Another argument is being bandied about that says it's giving too much power to the Secretary of Commerce. The Secretary has these same powers today! There's no change in his/her responsibility proposed in this legislation.

MurphyPhillips,

Should complete privatization of data collection occur, you seem to be suggesting that NOAA and NWS are going to buy data from the private providers, and then turn around and disseminate this purchased data free of charge, so that we will be getting the same data that we do now. One problem with that...(b) forbids the dissemination of any information that could be provided by the private sector. NOAA and NWS would be forbidden from freely disseminating any data they buy, since the private sector will be engaged the activity of selling that same data.

I agree that NOAA is spending many tax dollars. But at least I have access to the valuable data collected with these tax dollars, for the cost of my Internet connection. Under this bill, once the data collection is privatized, my tax dollars will go to pay for data so that NOAA and NWS can perform (a)(1), and then if I want personal access to the data, I'll have to pay a private provider for it again.

If the Secretary of Commerce has these same powers and responsibilites today, then why do we need this bill?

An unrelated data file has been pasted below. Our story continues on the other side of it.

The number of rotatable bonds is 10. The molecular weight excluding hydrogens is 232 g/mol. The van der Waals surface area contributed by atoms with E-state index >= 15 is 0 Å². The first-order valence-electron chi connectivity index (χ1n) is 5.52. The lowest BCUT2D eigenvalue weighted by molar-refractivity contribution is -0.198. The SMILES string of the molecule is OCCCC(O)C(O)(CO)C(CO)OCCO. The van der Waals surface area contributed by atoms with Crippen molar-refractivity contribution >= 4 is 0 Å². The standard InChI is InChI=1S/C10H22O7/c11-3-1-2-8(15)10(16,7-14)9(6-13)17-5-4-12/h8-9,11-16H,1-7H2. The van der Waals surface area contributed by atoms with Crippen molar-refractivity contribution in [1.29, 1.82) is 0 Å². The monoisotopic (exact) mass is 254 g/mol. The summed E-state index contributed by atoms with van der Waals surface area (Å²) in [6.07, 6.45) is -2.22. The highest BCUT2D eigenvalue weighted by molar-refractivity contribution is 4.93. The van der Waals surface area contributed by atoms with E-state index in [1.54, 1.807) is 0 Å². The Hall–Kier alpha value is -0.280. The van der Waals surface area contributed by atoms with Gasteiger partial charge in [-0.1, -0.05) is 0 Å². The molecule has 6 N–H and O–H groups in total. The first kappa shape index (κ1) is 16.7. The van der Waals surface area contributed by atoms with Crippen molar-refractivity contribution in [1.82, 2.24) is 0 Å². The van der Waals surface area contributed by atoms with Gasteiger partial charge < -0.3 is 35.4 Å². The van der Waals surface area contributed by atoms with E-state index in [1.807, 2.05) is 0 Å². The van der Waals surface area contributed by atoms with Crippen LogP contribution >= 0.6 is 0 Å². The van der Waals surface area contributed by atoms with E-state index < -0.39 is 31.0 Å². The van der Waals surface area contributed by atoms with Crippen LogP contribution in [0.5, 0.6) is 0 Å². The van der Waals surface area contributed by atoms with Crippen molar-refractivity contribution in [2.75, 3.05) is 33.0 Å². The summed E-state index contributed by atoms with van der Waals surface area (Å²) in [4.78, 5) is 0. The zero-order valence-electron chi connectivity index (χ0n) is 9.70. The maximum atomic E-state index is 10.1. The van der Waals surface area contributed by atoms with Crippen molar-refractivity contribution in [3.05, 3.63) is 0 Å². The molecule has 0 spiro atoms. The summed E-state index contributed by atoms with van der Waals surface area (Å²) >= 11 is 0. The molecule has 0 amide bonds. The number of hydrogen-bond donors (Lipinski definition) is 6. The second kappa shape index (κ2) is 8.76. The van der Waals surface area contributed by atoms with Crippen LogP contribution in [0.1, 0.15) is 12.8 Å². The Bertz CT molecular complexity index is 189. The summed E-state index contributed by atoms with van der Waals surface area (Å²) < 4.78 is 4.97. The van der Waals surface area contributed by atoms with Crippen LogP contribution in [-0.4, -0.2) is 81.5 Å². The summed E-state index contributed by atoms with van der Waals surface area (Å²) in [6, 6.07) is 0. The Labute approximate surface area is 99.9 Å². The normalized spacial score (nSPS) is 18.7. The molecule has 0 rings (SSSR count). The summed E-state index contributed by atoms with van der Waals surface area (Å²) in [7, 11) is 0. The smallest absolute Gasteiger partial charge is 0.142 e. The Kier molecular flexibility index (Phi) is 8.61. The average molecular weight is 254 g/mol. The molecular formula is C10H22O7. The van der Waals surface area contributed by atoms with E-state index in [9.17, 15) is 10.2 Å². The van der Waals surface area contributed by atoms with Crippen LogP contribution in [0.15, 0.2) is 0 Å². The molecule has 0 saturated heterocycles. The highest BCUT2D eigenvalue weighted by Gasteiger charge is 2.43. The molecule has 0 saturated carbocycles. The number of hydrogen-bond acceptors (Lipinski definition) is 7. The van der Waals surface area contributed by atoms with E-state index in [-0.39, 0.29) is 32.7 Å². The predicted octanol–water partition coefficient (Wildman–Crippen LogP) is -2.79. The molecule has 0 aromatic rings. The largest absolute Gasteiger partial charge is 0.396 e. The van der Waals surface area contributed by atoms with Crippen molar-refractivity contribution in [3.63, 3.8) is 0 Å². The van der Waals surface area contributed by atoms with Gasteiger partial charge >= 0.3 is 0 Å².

Actually, your suggestion of the government setting up resources in rural areas not served properly by the private sector might be just the solution that the cellular phone industry needs. They certainly haven't been able to solve the problem on their own...
158. ma
Its amazing what a $5000 contribution to a politician can do...
The link to the blog disappeared from the frontpage. It was there this morning.. what happened.
I will keep watch on what JosephB and Murphy Phillips are saying. They seem to be the only ones that are not just jumping in with a I hate message.Lets get to the bottom of this instead always blaming the Republicans.
I will keep watch on what JosephB and Murphy Phillips are saying. They seem to be the only ones that are not just jumping in with a I hate message.Lets get to the bottom of this instead always blaming the Republicans.
Just a suggestion, please everyone read the very cogent posts made by duncanwx and MurphyPhillips.
It appears that there are some who appear to be not so much opposed to private involvement in weather, but have an anti-business agenda as the basis of their comments.
Before praising weather forecast and data distribution in foreign countries, please note that several of the socialist countries make people PAY for anu number of weather products. In other words, there is no such things as a FREE anything.